Date: 15 April 2016
Topic: This report by the Secretary-General is on the United Nations Interim Security Force for Abyei (UNISFA), pursuant to S/RES/2251 (2015), and covering the time period between 14 November 2015 and 15 April 2016.
Women, Peace and Security
The Secretary-General’s report gives account on major developments in the Abyei Area, including updates on the current security, political, and humanitarian situation as well as the implementation of the Joint Border Verification and Monitoring Mechanism. References to the WPS agenda are limited to two rather descriptive mentions of activities by UNISFA, including induction training sessions for military personnel by the UNISFA police gender cell and the organization of two global open days on WPS relating to the 15th anniversary of UNSCR 1325 (2000). Further reporting on women- and girls-specific concerns is limited to one remark about food-related activities to encourage girls’ education. Additionally, the report offers some sex-disaggregated data on the strength of the UNISFA police component. The report does not apply a gender lens to analyze how women, men, girls and boys are affected differently by the volatile security situation and seasonal climatic effects on their livelihood activities , which emphasizes an overall unawareness for gender-sensitive reporting. Moreover, given that the report completely fails to take conflict-related SGBV into consideration, reporting on WPS-related concerns has not seen any improvement compared to previous reporting periods.
References in Need of Improvement and Missed Opportunities
While the report states that the security situation remained “unpredictable but generally calm” during the reporting period, it gives no account on whether women continue to be adversely affected or whether there have been any improvements in regards to women’s security, particularly relating to SGBV. Ideally, the report would have highlighted whether perceived insecurity infringes on women’s mobility and hinders them in pursuing livelihood activities. The report further fails to comment on the situation of women IDPs and returnees. Considering the conflict prevention and mitigation strategy of UNISFA and joint security committee meetings with community leaders, the report would have been much stronger if it had included whether women that are representative of their communities were part of these consultations to ensure any security-related decisions, such as community-based interactive patrols, are informed by the women’s voices and take into account women’s specific security concerns. Further, the report would have been stronger if it had mentioned the importance of training women to participate in patrolling activities by the UNISFA-led community protection committees in order to ensure women’s security concerns are adequately addressed.
The report completely fails to refer to the participation pillar of the WPS agenda, which it could have considered in its reporting on the UNISFA-led efforts to promote grassroots-level dialogue between hostile communities. One can thus assume an overall unawareness for the participation pillar and therefore the centerpiece of the WPS agenda, i.e. recognizing women’s participation as fundamental for the success of all conflict resolution, peacebuilding and reconciliation efforts. Given the prevalence of community-based disputes in the Abyei Area, addressing the root causes of conflict and fostering reconciliation and healing is unlikely to succeed if the voices of women remain unheard.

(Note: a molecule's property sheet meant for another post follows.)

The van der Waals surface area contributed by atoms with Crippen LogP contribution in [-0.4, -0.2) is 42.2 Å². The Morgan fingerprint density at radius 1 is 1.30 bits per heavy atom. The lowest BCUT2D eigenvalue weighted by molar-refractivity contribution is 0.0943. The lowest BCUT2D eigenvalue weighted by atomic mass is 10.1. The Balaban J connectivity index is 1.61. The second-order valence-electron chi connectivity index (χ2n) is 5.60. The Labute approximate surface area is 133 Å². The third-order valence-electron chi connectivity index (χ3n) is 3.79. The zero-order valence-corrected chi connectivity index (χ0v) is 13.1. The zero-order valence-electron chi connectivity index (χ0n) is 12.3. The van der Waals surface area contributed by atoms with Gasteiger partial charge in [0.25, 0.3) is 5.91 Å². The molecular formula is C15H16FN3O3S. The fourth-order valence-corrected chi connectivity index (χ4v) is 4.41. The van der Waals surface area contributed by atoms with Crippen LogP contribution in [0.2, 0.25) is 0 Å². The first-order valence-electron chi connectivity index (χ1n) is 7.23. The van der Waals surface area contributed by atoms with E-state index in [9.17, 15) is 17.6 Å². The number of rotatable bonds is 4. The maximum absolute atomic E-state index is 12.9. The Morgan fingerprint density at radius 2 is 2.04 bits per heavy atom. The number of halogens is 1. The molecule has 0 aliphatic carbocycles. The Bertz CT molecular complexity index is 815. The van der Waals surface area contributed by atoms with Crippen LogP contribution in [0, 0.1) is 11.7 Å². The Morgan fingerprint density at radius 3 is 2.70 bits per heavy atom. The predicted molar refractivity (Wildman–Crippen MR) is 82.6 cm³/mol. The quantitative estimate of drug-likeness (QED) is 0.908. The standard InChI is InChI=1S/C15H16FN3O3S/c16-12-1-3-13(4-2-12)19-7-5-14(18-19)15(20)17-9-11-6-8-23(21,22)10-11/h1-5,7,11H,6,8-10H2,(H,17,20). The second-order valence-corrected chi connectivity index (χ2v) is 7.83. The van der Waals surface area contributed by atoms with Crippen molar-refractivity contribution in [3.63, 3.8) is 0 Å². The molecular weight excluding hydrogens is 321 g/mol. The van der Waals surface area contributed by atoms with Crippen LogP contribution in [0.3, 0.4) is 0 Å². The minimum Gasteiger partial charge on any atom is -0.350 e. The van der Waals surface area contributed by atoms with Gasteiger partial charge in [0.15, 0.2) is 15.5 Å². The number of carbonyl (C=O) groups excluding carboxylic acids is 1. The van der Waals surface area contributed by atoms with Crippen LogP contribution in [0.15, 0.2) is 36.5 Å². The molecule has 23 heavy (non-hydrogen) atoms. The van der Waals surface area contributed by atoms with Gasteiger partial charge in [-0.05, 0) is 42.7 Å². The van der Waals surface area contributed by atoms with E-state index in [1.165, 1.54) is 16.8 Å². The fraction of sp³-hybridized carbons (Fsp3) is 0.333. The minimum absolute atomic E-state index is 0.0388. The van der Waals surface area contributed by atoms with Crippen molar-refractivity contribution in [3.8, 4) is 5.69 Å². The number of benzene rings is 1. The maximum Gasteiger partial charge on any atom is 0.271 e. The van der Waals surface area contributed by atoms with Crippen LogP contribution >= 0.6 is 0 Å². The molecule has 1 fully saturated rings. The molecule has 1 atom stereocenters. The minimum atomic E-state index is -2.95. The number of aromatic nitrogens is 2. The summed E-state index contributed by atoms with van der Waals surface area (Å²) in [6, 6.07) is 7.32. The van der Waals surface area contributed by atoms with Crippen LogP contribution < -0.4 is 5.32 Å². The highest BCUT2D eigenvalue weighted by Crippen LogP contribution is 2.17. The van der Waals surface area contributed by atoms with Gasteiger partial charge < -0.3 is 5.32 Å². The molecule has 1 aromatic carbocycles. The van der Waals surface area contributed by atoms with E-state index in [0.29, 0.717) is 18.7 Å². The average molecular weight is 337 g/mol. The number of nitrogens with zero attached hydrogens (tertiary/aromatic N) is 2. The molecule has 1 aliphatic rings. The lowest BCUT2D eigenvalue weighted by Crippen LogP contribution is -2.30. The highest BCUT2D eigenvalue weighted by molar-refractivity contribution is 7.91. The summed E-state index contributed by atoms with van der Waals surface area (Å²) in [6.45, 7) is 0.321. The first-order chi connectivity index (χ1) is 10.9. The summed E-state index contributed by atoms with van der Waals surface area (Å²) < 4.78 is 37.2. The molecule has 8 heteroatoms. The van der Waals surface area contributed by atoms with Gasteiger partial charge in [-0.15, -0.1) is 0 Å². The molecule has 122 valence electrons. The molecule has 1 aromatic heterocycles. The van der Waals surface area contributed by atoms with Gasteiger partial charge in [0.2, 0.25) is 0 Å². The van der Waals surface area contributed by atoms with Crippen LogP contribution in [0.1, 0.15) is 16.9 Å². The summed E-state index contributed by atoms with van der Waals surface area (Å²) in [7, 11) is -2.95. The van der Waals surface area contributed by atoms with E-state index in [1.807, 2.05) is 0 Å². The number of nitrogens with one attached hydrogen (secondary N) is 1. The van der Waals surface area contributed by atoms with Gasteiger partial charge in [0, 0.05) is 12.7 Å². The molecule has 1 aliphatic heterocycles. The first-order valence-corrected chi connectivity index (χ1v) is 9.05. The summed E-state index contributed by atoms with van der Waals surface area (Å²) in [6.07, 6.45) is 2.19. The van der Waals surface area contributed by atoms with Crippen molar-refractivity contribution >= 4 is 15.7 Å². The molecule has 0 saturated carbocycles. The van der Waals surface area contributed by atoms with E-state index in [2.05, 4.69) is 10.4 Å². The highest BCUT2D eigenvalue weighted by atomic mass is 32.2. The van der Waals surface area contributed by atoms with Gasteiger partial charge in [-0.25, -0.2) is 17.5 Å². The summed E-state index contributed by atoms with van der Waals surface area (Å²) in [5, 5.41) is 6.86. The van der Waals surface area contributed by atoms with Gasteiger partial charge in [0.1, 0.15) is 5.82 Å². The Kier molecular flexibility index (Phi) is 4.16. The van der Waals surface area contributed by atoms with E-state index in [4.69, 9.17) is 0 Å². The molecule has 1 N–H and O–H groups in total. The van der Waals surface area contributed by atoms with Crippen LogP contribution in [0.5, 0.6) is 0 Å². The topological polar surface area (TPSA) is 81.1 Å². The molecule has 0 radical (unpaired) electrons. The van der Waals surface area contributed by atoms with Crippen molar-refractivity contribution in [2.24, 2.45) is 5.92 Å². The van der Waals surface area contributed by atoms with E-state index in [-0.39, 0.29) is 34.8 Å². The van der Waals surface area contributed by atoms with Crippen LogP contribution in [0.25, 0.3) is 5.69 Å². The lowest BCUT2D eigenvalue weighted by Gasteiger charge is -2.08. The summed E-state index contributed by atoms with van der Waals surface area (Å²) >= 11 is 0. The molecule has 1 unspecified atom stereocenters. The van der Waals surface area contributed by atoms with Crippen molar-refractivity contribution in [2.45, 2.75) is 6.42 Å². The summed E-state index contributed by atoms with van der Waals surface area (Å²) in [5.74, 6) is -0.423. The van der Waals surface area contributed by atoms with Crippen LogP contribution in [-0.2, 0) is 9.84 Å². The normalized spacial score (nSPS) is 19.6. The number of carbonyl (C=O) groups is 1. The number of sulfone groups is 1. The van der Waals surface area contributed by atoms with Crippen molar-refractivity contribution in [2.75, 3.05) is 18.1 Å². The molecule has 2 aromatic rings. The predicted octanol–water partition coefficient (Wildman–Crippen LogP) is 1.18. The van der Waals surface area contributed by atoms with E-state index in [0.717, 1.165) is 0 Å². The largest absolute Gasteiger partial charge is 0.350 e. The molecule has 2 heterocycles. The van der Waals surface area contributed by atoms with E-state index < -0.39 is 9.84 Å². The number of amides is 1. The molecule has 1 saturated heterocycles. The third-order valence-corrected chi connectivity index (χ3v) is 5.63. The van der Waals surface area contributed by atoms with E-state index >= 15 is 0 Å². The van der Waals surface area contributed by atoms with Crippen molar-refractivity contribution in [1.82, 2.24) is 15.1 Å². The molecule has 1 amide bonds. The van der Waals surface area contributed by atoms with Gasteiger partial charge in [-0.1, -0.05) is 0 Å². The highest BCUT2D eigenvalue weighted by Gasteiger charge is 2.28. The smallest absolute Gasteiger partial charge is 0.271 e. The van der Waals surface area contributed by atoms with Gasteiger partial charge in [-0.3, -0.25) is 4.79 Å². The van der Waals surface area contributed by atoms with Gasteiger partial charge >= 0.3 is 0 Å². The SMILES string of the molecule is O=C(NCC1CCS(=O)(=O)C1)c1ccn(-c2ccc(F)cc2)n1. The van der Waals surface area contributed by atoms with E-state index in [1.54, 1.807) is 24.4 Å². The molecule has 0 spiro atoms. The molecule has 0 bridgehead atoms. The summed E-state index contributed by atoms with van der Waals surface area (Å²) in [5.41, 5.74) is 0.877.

The report would have highly benefited from commenting on whether any of the UN agencies, funds and programs or NGOs operating in the Abyei Area had conducted gender-sensitive needs assessments to identify whether and how women, particularly women IDPs and returnees, are affected differently in order to effectively tailor humanitarian assistance to their needs. Ideally, the report would have provided information on whether women and female-headed households are adversely affected by environmental hazards, e.g. lack of rainfall and anticipated drought, and, consequently, by food insecurity. Aside from mentioning that programs are in place to reduce the risk of malnutrition of pregnant and nursing mothers, the report should have further mentioned whether humanitarian assistance includes measures to specifically cater to women’s needs such as secure access to sanitation facilities as well as hygiene and health assistance, including reproductive health, family planning and maternal health services. Additionally, information on whether local civil society organizations, particularly women’s civil society, are consulted in the design and implementation of delivery mechanisms for humanitarian assistance would have been desirable. The report would have further benefited from commenting on whether women are specifically targeted in vocational training programs and literacy classes.
Ideal Asks for WPS Transformation
Pursuant to resolution 1990 (2011) on the mandate of UNISFA, future reports by the Secretary-General must reflect the Security Council’s commitment to the WPS agenda and provide updates on the implementation of gender-sensitive programming regarding both participation and security concerns. Applying a gender lens throughout the report will ensure that all genders are adequately represented and their particular needs in regards to the volatile security, political and humanitarian situation are being met.